The country’s largest mortgage lenders are nearing the close of negotiations with the Department of Justice (DOJ) over how to handle penalties incurred for improper handling of foreclosures. The DOJ suggested a $20 billion fund created for homeowners who have been mishandled by banks like JPMorgan Chase, Bank of America and Wells Fargo. The lenders countered with a total settlement amount of $5 billion, which was then rejected by the DOJ. Despite the disagreement, industry analysts believe a conclusion will come within the next few weeks as the real estate market continues to weaken and banks are further hampered by federal scrutiny. For more on this continue reading the following article from The Street.
The largest U.S. mortgage lenders are inching toward an agreement with federal and state prosecutors to settle a probe of the industry’s lax foreclosure practices.
Bank executives and law-enforcement officials plan to meet in Washington on Thursday to resume negotiations towards an accord that reforms industry foreclosure procedures, people familiar with the matter said.
While a final agreement remains several weeks away and the terms of the agreement are still in flux, the people said the two sides have been progressing toward a settlement that could ultimately cost the five biggest mortgage companies more than $1 billion each, based on their share of the market.
Bankers and prosecutors have been haggling for months over issues ranging from the size of the fine the industry will pay for its past actions, and its treatment of delinquent borrowers to setting new standards for servicing loans.
A recent spate of negative U.S. economic data has elevated the sense of urgency on both sides to reach an agreement.
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The regulatory and legal scrutiny into the industry’s practices had led banks to delay processing foreclosures, leaving millions of homes in limbo and postponing a recovery in housing prices.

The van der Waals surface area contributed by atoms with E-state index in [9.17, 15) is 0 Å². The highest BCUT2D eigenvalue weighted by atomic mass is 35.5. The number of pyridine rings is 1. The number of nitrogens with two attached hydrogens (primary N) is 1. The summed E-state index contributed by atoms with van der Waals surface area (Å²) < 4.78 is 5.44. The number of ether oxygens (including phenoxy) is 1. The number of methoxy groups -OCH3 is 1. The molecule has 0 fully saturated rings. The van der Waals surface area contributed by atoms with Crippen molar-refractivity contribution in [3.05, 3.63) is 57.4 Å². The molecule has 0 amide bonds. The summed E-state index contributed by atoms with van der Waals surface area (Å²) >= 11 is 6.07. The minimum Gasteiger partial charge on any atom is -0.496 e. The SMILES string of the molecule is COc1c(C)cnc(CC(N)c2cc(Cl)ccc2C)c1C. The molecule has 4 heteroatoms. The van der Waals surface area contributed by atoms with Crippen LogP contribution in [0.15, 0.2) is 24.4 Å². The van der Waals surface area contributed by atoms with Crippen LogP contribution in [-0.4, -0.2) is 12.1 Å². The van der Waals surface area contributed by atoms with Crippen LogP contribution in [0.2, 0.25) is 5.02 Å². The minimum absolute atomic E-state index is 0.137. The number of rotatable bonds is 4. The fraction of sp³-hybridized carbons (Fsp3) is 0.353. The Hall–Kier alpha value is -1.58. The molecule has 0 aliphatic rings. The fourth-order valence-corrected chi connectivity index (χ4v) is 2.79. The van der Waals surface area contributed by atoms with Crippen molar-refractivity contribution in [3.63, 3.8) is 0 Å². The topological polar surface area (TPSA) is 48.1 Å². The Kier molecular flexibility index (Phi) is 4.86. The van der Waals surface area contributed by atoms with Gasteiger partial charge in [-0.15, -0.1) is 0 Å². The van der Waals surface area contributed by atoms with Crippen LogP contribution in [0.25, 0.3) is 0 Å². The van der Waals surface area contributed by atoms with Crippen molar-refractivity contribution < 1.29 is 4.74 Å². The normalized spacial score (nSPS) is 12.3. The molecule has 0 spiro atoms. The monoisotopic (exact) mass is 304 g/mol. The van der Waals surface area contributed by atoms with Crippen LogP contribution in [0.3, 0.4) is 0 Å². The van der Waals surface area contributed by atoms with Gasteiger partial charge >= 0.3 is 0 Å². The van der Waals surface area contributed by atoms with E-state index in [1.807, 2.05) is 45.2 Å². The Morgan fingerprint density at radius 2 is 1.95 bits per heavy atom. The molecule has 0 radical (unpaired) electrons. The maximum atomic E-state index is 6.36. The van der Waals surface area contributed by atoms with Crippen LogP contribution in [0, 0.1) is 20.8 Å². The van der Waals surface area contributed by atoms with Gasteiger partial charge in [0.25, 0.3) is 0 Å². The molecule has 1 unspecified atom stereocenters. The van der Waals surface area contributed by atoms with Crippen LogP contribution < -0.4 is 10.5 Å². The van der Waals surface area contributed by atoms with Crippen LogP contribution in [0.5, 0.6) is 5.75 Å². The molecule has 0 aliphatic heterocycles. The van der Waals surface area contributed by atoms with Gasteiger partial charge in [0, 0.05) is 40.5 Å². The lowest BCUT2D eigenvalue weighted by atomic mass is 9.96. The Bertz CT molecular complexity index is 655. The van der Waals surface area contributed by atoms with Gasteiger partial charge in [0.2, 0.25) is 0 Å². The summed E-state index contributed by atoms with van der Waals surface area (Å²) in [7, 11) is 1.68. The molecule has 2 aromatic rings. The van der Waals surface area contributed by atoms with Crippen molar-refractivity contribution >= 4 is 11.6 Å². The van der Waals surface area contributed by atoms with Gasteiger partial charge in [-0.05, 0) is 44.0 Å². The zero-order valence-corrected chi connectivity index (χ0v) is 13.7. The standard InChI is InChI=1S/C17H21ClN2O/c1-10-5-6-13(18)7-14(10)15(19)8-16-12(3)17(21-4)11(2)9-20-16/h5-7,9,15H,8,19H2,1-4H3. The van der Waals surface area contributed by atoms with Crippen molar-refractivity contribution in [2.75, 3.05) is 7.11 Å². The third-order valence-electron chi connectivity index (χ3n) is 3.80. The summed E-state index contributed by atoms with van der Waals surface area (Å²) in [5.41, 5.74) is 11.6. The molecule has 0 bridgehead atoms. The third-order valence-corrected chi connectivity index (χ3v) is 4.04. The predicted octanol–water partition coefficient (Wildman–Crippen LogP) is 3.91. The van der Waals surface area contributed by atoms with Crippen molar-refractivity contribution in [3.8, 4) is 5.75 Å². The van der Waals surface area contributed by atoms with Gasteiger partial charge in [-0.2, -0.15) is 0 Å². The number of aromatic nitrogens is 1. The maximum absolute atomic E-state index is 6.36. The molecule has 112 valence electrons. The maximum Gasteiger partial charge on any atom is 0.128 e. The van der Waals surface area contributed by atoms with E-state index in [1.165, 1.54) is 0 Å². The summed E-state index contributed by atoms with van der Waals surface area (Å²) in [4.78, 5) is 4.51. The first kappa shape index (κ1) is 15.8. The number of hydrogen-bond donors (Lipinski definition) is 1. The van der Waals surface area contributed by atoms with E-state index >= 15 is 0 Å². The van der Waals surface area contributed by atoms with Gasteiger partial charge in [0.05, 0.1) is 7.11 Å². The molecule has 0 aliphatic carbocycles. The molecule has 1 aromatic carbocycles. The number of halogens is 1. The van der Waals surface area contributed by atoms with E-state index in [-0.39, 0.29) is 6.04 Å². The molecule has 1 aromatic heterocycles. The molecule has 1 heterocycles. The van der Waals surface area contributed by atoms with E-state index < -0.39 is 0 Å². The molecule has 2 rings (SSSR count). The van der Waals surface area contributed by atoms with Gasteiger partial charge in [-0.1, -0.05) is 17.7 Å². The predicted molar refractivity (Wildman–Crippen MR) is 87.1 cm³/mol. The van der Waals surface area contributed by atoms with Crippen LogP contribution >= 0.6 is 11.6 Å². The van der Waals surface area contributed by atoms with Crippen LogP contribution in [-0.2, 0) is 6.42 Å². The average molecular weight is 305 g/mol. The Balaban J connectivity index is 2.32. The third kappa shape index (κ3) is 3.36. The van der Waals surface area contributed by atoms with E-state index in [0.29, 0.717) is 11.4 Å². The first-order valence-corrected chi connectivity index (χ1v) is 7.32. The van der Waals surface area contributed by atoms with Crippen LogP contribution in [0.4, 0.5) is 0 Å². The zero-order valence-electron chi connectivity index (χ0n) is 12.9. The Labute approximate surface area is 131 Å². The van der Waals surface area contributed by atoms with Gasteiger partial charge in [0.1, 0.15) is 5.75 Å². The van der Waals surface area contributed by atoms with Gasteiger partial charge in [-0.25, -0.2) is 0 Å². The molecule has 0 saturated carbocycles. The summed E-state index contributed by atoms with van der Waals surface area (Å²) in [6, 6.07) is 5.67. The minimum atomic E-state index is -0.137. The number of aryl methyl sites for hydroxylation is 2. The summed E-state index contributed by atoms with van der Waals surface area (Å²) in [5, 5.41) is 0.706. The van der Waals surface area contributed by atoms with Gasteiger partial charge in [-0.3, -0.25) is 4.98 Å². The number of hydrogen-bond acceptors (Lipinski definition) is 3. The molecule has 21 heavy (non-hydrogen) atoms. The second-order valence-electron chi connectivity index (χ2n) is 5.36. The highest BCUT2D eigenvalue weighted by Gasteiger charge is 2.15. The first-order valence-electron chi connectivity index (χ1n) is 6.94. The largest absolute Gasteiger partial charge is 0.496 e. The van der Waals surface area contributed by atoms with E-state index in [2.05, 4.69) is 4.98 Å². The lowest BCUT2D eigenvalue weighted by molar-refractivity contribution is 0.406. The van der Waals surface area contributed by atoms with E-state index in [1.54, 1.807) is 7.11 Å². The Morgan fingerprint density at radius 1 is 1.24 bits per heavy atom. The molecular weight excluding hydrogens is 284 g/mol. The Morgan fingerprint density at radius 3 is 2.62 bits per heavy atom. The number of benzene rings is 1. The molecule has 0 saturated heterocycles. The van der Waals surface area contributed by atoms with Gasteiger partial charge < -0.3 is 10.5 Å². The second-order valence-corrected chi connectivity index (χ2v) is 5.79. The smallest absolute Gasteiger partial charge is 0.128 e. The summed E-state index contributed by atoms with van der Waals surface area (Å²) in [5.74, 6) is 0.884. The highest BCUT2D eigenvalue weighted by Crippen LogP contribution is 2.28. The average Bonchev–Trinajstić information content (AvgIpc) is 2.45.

While Bank of America(BAC), JPMorgan Chase(JPM), Wells Fargo(WFC), Citigroup(c) and Ally Financial have not met collectively with Department of Justice officials and state attorneys-general in weeks, individual lenders have remained in frequent dialogue with the prosecutors, the people said.
Earlier this year, law-enforcement officials and bank regulators proposed creating a $20 billion fund that provided restitution to homeowners on whom the banks had wrongly foreclosed.
Industry executives later countered with an all-in settlement of $5 billion, an amount both federal and state prosecutors rejected out of hand.
This week’s meetings will seek to address how the two sides determine each bank’s contribution to the settlement. For instance, fines could be assessed based on a lender’s share of the entire mortgage servicing market, or a subset of that figure that includes only loans in foreclosure.
People familiar with the matter predicted a final agreement could be reached in three to five weeks.
Another sticking point in the negotiations has been some state attorneys’ insistence that lenders reduce foreclosed homeowners’ principal debts.
The banks have argued that such a policy would encourage more borrowers to default on their loans, deepening the housing crisis.
The banks and prosecutors’ offices declined to comment.
This article was republished with permission from The Street.